Not even those who dwell at the bottom of the sea can escape global warming. An international research team from Australia, Canada, France and the U.K. have found that those who live far below the surface of the ocean will not go unscathed due to climate change. Specifically, two very important and currently abundant types of ocean plankton, a key component of many aquatic animals’ diets, will be adversely affected as marine ecosystems change.
As scientists from the U.K.’s National Oceanography Center report in Global Change Biology, over the next century, the number of organisms that live on the sea floor will fall by more than 5 percent globally and by 38 percent in the North Atlantic.
These deep-sea communities (which live at depths of four kilometers or 2.5 miles) are bottom-feeders who rely on plants and animals that live at the ocean surface and sink bottomwards after they die for their food. Organisms that live at or near the surface will themselves be in decline as their ocean habitat is altered. Warmer, rainier weather resulting from climate change will, it is predicted, cause a slowing down of the circulation of the oceans worldwide and also lead to stratification, an increased separation between layers of water.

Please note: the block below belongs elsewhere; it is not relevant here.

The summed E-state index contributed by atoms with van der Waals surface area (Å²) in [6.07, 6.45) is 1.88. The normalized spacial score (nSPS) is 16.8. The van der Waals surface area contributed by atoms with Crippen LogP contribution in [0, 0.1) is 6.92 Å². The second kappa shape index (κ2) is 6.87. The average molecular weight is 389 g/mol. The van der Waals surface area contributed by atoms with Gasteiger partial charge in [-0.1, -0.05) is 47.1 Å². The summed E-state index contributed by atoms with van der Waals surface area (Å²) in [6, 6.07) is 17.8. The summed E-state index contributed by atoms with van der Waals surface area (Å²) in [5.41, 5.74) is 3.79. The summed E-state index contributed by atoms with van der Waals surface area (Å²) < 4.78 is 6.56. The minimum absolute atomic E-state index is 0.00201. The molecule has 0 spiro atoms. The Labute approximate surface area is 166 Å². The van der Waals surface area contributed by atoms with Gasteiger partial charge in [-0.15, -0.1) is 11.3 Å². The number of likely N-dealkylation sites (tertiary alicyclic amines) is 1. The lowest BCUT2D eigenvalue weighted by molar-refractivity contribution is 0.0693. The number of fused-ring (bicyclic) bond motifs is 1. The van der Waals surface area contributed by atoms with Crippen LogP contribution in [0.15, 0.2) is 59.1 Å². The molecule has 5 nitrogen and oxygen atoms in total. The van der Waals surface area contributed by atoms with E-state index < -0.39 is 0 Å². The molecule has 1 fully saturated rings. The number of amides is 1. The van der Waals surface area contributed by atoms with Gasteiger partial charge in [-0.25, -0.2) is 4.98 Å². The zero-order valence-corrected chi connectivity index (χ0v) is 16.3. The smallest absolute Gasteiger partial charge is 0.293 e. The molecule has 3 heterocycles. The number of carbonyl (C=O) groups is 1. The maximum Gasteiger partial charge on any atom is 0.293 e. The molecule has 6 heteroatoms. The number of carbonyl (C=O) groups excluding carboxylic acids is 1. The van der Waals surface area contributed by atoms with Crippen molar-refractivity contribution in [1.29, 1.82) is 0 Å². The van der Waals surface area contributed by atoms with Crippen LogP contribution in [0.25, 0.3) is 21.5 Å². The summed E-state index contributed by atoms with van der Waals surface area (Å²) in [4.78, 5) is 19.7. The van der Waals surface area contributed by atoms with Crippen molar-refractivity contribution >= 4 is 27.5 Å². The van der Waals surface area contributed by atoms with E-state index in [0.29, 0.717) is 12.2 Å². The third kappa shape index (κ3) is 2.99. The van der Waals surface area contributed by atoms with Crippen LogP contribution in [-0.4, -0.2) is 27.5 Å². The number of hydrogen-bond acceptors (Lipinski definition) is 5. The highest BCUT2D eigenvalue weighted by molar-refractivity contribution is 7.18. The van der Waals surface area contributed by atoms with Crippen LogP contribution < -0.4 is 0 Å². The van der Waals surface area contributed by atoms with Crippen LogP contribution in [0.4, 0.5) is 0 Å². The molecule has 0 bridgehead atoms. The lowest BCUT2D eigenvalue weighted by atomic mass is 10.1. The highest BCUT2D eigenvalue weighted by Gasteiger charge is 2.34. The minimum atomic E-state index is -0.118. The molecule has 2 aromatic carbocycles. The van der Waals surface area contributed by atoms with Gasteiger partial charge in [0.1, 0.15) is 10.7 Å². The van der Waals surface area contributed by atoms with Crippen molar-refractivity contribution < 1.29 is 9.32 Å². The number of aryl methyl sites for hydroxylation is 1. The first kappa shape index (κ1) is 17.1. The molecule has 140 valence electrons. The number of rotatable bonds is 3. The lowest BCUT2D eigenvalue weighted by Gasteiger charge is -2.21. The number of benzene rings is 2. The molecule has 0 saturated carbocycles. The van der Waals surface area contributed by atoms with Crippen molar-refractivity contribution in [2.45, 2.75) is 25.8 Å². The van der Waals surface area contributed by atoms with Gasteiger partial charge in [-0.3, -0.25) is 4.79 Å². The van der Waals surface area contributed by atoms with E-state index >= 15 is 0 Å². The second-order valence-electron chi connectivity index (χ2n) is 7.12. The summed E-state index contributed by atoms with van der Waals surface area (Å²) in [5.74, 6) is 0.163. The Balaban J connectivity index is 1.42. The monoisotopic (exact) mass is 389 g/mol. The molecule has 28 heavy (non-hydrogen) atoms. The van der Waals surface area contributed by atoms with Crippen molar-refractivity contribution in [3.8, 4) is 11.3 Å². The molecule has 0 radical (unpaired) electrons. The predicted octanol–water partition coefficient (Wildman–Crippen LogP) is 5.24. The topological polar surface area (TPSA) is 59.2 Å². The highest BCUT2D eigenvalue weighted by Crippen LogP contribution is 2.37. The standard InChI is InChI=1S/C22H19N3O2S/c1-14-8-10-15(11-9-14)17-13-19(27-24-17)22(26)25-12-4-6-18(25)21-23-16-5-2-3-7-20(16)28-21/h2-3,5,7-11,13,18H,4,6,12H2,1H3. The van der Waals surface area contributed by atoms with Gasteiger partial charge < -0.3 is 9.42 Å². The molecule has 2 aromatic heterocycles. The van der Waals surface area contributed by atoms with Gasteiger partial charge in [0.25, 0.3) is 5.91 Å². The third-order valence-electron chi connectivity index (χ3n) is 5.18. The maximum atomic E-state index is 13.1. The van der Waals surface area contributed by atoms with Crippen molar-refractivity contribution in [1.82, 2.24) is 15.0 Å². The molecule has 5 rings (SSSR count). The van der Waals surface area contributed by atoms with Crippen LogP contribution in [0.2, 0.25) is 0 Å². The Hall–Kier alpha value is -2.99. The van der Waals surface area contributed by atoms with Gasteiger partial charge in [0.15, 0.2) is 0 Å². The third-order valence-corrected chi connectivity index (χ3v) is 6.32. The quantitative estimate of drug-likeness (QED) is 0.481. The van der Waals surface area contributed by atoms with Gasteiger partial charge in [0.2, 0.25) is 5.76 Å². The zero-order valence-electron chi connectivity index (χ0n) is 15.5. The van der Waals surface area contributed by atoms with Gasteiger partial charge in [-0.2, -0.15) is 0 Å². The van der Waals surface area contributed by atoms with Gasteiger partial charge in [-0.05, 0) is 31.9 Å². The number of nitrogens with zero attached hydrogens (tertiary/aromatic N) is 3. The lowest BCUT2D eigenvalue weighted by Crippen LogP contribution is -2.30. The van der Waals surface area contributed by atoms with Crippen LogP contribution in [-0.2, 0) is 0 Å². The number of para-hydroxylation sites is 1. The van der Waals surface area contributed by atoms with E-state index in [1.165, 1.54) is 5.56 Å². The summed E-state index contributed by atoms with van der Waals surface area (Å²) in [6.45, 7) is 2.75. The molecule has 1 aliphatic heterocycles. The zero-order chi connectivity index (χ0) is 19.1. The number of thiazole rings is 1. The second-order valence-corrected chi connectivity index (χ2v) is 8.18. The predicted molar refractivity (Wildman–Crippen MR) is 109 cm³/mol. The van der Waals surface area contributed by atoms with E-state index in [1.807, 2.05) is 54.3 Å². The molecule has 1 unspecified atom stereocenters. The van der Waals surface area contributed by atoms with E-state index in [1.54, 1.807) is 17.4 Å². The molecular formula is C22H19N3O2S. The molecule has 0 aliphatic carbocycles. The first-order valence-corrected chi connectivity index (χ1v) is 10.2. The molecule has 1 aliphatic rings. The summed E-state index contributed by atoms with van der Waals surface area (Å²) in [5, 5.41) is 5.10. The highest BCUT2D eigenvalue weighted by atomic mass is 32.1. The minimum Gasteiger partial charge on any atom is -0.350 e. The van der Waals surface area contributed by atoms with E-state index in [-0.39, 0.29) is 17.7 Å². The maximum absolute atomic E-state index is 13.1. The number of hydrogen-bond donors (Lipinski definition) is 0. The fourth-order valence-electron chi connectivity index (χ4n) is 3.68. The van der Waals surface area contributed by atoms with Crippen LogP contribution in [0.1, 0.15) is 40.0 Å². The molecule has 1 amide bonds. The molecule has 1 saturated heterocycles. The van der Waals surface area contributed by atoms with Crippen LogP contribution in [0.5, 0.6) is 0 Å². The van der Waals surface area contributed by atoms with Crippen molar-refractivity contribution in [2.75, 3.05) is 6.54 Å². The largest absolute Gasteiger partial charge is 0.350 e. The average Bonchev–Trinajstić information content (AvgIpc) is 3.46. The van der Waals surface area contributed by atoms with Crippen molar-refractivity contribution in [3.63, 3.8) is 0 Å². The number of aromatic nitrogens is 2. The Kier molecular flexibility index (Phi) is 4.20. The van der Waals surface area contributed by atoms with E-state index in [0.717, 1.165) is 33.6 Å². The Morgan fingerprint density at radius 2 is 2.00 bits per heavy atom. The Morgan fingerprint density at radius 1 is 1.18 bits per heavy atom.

Comments Daniel Jones, the study’s lead author,
“There has been some speculation about climate change impacts on the seafloor, but we wanted to try and make numerical projections for these changes and estimate specifically where they would occur.
“We were expecting some negative changes around the world, but the extent of changes, particularly in the North Atlantic, was staggering. Globally we are talking about losses of marine life weighing more than every person on the planet put together.”
Jones and other scientists used computer models to predict how the food supply in the world’s oceans will be affected in the upcoming decades. Drawing on a huge global database of marine life, they looked at the relationship between the food supply in the ocean and biomass (biological material derived from living organisms or those that were recently alive). Most deep sea habitats including cold-water coral reefs, seamounts (a mountain rising from the ocean floor that does not reach its surface) and canyons are predicted to experience a loss of total biomass.
Even more, the food supply for bottom-dwelling creatures will decline because the organisms that do subsist will be smaller and less efficient users of energy. One example of megafauna (large animals) that will likely decline in numbers is the hydroid Corymorpha glacial.
The loss of plankton that nourishes bottom-dwellers is also of concern as they help to regulate the amount of carbon in the atmosphere. For all that these animals live at depths that we can only begin to imagine, they are as much affected by global warming as we are. If you’re starting this new year by working on cutting down on the amount of plastics you use and otherwise reducing your carbon footprint, remember that your doing so helps not only yourself and those in your community, but organisms living deep under the sea.
Photo via Wikimedia Commons
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